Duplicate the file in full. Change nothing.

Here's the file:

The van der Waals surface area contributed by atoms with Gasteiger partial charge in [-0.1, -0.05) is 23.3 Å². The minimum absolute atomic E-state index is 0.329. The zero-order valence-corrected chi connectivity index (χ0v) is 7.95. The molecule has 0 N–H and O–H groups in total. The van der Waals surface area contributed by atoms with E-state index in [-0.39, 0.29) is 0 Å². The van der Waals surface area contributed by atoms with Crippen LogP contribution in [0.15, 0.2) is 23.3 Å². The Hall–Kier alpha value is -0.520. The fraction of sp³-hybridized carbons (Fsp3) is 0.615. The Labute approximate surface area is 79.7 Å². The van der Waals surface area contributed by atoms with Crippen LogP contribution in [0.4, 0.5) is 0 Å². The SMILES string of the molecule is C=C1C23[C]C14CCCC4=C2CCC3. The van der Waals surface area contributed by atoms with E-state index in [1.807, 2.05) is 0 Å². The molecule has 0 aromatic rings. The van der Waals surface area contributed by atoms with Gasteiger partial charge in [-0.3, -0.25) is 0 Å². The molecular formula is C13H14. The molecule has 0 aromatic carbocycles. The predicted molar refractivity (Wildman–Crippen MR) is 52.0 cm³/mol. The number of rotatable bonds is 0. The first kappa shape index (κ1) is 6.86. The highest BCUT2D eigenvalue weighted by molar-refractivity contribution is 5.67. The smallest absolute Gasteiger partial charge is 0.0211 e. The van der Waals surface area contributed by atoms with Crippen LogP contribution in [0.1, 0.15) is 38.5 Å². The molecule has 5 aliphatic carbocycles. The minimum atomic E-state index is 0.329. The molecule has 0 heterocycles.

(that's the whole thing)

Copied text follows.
The van der Waals surface area contributed by atoms with Gasteiger partial charge in [-0.1, -0.05) is 23.3 Å². The minimum absolute atomic E-state index is 0.329. The zero-order valence-corrected chi connectivity index (χ0v) is 7.95. The molecule has 0 N–H and O–H groups in total. The van der Waals surface area contributed by atoms with E-state index in [-0.39, 0.29) is 0 Å². The van der Waals surface area contributed by atoms with Crippen LogP contribution in [0.15, 0.2) is 23.3 Å². The Hall–Kier alpha value is -0.520. The fraction of sp³-hybridized carbons (Fsp3) is 0.615. The Labute approximate surface area is 79.7 Å². The van der Waals surface area contributed by atoms with Crippen LogP contribution in [0.4, 0.5) is 0 Å². The SMILES string of the molecule is C=C1C23[C]C14CCCC4=C2CCC3. The van der Waals surface area contributed by atoms with E-state index in [1.807, 2.05) is 0 Å². The molecule has 0 aromatic rings. The van der Waals surface area contributed by atoms with Gasteiger partial charge in [-0.3, -0.25) is 0 Å². The molecular formula is C13H14. The molecule has 0 aromatic carbocycles. The predicted molar refractivity (Wildman–Crippen MR) is 52.0 cm³/mol. The number of rotatable bonds is 0. The first kappa shape index (κ1) is 6.86. The highest BCUT2D eigenvalue weighted by molar-refractivity contribution is 5.67. The smallest absolute Gasteiger partial charge is 0.0211 e. The van der Waals surface area contributed by atoms with Crippen LogP contribution in [0.1, 0.15) is 38.5 Å². The molecule has 5 aliphatic carbocycles. The minimum atomic E-state index is 0.329. The molecule has 0 heterocycles.